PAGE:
We must prioritize health education and not treat it as a “less than” subject. This includes having content and systems that take work off teachers. This content must be relevant to students, keep them engaged, and help them apply what they learn.
Problem 2: Information Overload
We don’t have an information problem in America today, especially when it comes to health. Anyone can go on Google and look up “how to be healthy” and 50+ million results pop up. My friends, we don’t have a lack-of-information problem in health education. We have a lack-of-application problem.
Most information in health education is dated and boring. I was talking to a school the other day and their resources were from 2001! Another teacher we work with was teaching his students from the same book he learned from in high school twelve years ago. We give students a 300-page book with facts about the body and we expect them to know how to apply these concepts in their day-to-day life. But the truth is, they may be able to study these facts to pass a test, but the moment they pass that test they forget all about what they learned last semester because it isn’t relevant to their current life and situation.
Many times, the more information we give students, the less they actually apply. Add to that the thousands of different articles and opinions out there that contradict each other, and it can become quite confusing. Beyond the confusion, there is the fact that it is hard for kids and teens not to compare themselves to other people on social media without feeling pressured to look a certain way or eat a certain way. These problems only get worse as their body changes and their metabolism goes down as they age.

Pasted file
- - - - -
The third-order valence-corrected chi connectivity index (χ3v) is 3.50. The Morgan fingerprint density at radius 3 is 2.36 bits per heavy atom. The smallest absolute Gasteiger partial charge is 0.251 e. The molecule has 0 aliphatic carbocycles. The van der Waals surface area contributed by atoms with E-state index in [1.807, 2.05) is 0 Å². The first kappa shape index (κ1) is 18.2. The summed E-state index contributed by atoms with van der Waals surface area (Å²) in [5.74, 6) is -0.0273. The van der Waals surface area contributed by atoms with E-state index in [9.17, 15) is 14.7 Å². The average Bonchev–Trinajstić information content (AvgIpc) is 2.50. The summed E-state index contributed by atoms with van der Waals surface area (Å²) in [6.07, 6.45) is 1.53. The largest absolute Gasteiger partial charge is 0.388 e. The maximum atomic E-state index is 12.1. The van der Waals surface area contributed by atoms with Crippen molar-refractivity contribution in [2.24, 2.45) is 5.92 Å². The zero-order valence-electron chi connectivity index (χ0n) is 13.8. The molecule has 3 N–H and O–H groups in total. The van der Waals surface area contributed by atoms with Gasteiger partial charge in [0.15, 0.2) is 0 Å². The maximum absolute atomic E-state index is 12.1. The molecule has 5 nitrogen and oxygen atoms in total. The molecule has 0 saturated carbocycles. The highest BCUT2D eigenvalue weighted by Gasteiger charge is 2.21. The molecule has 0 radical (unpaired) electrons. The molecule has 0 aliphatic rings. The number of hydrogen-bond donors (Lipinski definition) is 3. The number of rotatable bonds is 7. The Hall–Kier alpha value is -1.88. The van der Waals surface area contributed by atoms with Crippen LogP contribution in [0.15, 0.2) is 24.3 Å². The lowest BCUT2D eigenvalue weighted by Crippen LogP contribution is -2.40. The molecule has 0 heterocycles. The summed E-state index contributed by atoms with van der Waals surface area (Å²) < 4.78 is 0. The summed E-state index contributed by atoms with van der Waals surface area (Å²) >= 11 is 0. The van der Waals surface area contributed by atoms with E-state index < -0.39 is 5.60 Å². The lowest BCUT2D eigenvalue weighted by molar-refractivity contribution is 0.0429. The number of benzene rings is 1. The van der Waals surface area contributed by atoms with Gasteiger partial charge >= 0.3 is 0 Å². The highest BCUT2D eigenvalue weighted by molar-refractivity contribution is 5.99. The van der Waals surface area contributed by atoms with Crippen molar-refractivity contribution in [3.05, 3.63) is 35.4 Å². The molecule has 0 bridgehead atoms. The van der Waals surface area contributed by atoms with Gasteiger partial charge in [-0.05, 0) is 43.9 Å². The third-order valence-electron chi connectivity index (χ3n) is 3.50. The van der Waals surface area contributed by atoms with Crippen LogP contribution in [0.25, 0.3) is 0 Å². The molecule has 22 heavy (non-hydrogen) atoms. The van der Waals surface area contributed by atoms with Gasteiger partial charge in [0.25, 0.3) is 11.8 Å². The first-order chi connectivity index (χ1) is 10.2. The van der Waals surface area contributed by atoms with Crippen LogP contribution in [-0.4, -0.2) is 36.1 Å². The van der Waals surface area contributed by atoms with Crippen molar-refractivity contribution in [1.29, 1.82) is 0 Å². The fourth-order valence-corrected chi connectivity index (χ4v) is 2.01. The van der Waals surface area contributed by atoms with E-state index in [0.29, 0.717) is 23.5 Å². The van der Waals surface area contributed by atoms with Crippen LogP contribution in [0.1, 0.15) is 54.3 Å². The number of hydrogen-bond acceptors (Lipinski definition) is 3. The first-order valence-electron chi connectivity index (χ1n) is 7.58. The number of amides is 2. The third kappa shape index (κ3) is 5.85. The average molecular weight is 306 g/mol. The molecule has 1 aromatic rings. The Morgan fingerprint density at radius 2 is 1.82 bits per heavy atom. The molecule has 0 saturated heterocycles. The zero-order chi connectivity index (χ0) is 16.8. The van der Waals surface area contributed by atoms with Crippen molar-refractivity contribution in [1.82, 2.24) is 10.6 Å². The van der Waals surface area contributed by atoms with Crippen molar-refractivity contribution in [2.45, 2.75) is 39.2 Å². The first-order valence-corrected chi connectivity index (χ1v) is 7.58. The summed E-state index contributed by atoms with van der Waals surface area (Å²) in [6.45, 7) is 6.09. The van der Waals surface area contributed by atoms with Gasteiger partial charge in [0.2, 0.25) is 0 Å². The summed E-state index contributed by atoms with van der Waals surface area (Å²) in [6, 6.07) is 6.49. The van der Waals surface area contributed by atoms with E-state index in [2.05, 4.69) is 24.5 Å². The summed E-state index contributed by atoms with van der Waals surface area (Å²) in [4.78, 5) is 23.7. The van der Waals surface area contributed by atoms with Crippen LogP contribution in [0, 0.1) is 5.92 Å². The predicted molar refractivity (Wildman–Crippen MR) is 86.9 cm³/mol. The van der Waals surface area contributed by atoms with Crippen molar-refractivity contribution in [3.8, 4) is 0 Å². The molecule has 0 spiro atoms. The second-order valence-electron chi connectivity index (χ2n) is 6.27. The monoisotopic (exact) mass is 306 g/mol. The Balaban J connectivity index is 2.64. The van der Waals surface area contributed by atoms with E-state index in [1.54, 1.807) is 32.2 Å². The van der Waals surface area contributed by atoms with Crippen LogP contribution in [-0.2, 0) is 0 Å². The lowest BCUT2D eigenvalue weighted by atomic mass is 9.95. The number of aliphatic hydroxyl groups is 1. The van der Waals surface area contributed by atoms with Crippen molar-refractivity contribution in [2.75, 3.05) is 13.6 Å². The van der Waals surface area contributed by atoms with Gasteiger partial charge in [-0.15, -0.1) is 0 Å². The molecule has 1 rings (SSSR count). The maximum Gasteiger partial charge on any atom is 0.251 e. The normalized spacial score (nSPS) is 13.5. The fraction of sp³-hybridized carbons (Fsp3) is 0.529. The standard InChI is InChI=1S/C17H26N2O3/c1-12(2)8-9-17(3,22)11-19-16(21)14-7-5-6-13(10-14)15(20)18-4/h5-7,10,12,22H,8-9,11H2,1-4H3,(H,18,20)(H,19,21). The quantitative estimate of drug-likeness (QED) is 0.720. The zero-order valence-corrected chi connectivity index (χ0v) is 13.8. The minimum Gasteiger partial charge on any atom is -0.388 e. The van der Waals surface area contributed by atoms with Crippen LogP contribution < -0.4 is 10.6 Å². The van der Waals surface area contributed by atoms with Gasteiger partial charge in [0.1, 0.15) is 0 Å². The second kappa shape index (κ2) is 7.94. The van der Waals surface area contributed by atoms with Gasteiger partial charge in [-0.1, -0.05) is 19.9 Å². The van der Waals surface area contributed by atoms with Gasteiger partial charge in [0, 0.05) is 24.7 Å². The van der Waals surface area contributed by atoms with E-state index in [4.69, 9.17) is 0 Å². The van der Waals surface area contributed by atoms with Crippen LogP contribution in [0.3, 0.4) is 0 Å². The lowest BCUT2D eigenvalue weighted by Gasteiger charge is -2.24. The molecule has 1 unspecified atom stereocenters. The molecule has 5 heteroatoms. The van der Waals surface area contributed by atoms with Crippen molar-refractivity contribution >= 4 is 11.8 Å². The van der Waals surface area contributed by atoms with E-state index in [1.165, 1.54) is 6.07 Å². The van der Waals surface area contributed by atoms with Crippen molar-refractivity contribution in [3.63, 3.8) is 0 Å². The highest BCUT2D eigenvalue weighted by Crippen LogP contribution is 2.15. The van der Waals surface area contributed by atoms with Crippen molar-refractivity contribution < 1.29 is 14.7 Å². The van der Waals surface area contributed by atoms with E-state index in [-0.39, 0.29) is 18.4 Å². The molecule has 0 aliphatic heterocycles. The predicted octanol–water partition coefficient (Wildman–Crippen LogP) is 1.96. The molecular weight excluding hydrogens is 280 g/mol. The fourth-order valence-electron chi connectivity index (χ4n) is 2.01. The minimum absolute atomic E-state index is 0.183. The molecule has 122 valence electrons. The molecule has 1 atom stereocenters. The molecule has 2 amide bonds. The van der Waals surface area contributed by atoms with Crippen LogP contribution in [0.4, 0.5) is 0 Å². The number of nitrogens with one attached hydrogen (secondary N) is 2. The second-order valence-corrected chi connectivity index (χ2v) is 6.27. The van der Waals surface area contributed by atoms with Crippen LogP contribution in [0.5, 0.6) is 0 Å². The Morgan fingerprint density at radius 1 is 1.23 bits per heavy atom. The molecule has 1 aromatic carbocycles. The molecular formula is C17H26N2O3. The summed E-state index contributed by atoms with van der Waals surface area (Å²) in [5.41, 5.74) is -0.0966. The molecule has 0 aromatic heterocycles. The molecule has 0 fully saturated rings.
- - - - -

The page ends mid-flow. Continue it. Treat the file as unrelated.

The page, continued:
Of course, we need to cover the standards and basic information about the body. But we can’t stop there. We must help students apply this information in their lives in a relevant way they will be able to sustain. Our goal should be to help them build actual habits they can apply into every season of life so they can serve God and others better. We must focus on application over information. Having systems and content that break down health into simple frameworks for students, are relevant and engaging, and are Biblically based is a must when covering the standards of health education. Health education isn’t just about teaching the right things to do; it’s about teaching students the right way to think about health. After all, transformation comes by the renewing of the mind (Romans 12:1-2).
Wrapping it up
I have deep respect for educators. They sacrifice so much and don’t get compensated enough in return. The heart of Glory to Glory Fitness is to partner with educators in health education to give them resources that simplify health education for their students and make their lives easier. Creating a cohesive system for health education doesn’t have to be time-consuming or complicated. We partner with schools all over the country to give them a turn-key system that fixes both of these problems. We also have free resources on our website to get you started.
Be encouraged today. God will give you the grace you need to be the educator He has called you to be. What are some next steps you can take to improve the way you cover health education in your school?